Prepare for Spring Turkey Season

If you love bowhunting deer, you’re going to love bowhunting turkeys.

Wild turkeys are a challenge and exciting quarry. Wild turkeys see in full color, they have telescopic vision, they eagerly respond to calling, and their meat is far more delicious than a domestic turkey’s meat. Plus, you can use the same bow, arrows, and broadheads you use for deer. 

Here are a few tips to help you prepare for spring turkey season:

Roosting

While a gun hunter can go into an area, pick any tree to set up on, and shoot a turkey entering the general vicinity. A bowhunter must find a bird’s exact travel route.

A tactic called “roosting” is a good way to find turkeys. To roost a turkey, visit the site you plan to hunt the next morning, arriving before sunset. Walk to a high point like a hilltop to watch and listen. Turkeys will “shock gobble” at loud noises, but most hunters prefer to incite gobbles with less alarming sounds, like a crow or owl. Make a loud, short burst of crow or owl calls, and then listen for that unmistakable gobble. If you don’t get a response, walk 100 yards and repeat until you hear a gobble and pinpoint where they’re roosted.

When returning before dawn the next morning, set up within 200 yards of the turkey’s roosting tree. Set up your ground blind or conceal yourself in natural cover. 

Camouflaging

A ground blind conceals the draw and other movements when turkeys get close. Portable ground blinds solve many turkey-hunting challenges by fully concealing the bowhunter. The most critical moment in turkey hunting is drawing a bow unseen, which is why bowhunters prefer ground blinds.

The turkey’s color vision and 180-degree peripheral vision help it see the woods in vivid detail. To fool that keen eyesight, hunters also need full camo that blends with their surroundings. That requires a facemask or face paint, and a camo hat, gloves, pants, and long sleeves. 

Calling

There are four basic types of turkey calls you can choose from: push-button calls, box calls, slate calls, and diaphragm (mouth) calls.

Push-button models are user-friendly and require little practice to make realistic sounds. Box calls are great for calling loudly to bring in turkeys from long distances. Box calls are also easy to use, but take some practice to produce realistic sounds. Slate calls are easy to use, and can produce a range of loud to subtle calls to bring gobblers in close. Diaphragm (mouth) calls are the most versatile, but most difficult to use. Diaphragm calls sit on the roof of your mouth, and you call by forcing air over the latex reed. These calls take lots of practice to master, but they’re worth it. And because they’re hands-free, you can keep your bow ready while calling.

Identifying a Turkey’s Vitals

Turkey’s vitals are no bigger than an oversized softball, so shot placement is everything. Study up on this guide to lethal arrow placements in a variety of shot scenarios.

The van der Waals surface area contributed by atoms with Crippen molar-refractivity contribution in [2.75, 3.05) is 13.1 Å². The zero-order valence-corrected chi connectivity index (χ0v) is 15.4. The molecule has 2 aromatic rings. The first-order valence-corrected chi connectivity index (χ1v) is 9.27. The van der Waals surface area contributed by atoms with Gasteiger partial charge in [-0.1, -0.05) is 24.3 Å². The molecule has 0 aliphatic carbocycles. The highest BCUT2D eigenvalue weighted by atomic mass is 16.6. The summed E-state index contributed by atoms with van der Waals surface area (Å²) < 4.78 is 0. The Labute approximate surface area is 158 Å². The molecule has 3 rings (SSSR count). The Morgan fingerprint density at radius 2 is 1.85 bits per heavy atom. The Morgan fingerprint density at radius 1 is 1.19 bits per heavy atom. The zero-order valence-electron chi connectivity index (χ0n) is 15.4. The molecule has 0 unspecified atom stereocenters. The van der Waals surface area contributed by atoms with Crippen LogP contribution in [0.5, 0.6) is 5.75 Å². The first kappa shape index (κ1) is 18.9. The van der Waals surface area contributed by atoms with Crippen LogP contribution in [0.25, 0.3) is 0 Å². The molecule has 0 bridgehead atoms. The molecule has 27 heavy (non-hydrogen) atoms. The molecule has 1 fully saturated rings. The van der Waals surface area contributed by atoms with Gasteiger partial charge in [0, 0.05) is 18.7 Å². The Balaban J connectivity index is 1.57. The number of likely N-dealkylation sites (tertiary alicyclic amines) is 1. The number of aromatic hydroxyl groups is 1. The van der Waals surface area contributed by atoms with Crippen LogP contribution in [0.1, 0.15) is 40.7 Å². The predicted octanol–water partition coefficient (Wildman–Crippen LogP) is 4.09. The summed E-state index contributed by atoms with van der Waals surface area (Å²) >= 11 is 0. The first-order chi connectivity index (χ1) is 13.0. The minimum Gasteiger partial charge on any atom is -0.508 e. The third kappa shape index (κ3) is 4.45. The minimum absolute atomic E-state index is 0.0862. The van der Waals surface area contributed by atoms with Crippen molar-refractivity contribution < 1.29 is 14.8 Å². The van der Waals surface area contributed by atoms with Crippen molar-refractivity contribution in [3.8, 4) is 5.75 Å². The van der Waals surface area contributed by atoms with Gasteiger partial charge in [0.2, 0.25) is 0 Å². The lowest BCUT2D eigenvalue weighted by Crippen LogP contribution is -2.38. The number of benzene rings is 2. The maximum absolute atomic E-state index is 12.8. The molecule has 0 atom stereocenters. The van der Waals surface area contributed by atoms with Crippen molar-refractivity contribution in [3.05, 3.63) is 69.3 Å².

The margin for error is small. Turkeys don’t bleed a lot, and they’re hard to track, so it’s important to make a good shot. Know your capabilities and acknowledge your experience level. These factors dictate your shooting distance and your definition of ethical shot placement.

Practicing with Your SpyderWeb Target Seated

Bowhunters usually hunt deer from treestands, but they usually hunt turkeys while seated or kneeling, which is more difficult. Therefore, you must practice drawing and shooting while seated or kneeling. Experiment with shooting positions until you feel comfortable and can shoot your SpyderWeb Target with confidence. You should also practice while wearing your bowhunting clothes and other gear. Get used to it while ensuring it’s quiet and won’t interfere with your shot. 

Spring turkey season is a great time to be in the woods. It’s also an excellent reason to pull out your SpyderWeb Target. To start your turkey hunting adventure, check your state wildlife agency’s website for laws and season dates. Also, be sure to check out some of our favorite wild turkey recipes

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RatingaTarget

After only 100 shots I am pleased with the target. Easy àrrow pull is great. I am expecting a long life. The price tells me it should hold up. I hope I am not disappointed.

ST-18 400FPS TARGET

I must say after reading views about this company and there product's. I was really excited about getting my ST 18" target. I have a Ravin R10 and the target is everything they said. Bolts were easy to remove one handed, shot about 20 bolts so far. Target holding up awesome! Looking forward for many years use from it. I also had the opportunity to speak with the owner. He is a good guy had a lot of knowledge on targets. Really good conversation with him. If you haven't ordered a target you need to.

Love it. Highly recommend

Amazing target!

Unbelievably dense target! I recently purchased a new 410 fps crossbow and needed to sight it in. My first shot was at 10 yards and only got about 5" of penetration and could remove the bolt with 2 fingers. I would recommend this target to anyone!

Great target

After purchasing a new Xbow none of the targets I had would stop the arrows consistantly. I purchased a foam layered target which would stop the arrows , but I could not pull them out without tipping the target on its back, standing on the target, then pulling the arrows with both hands. Once I got the spyder web target, it stops my arrows with about 6-8" of penetration and most can be removed with one hand. --- Bud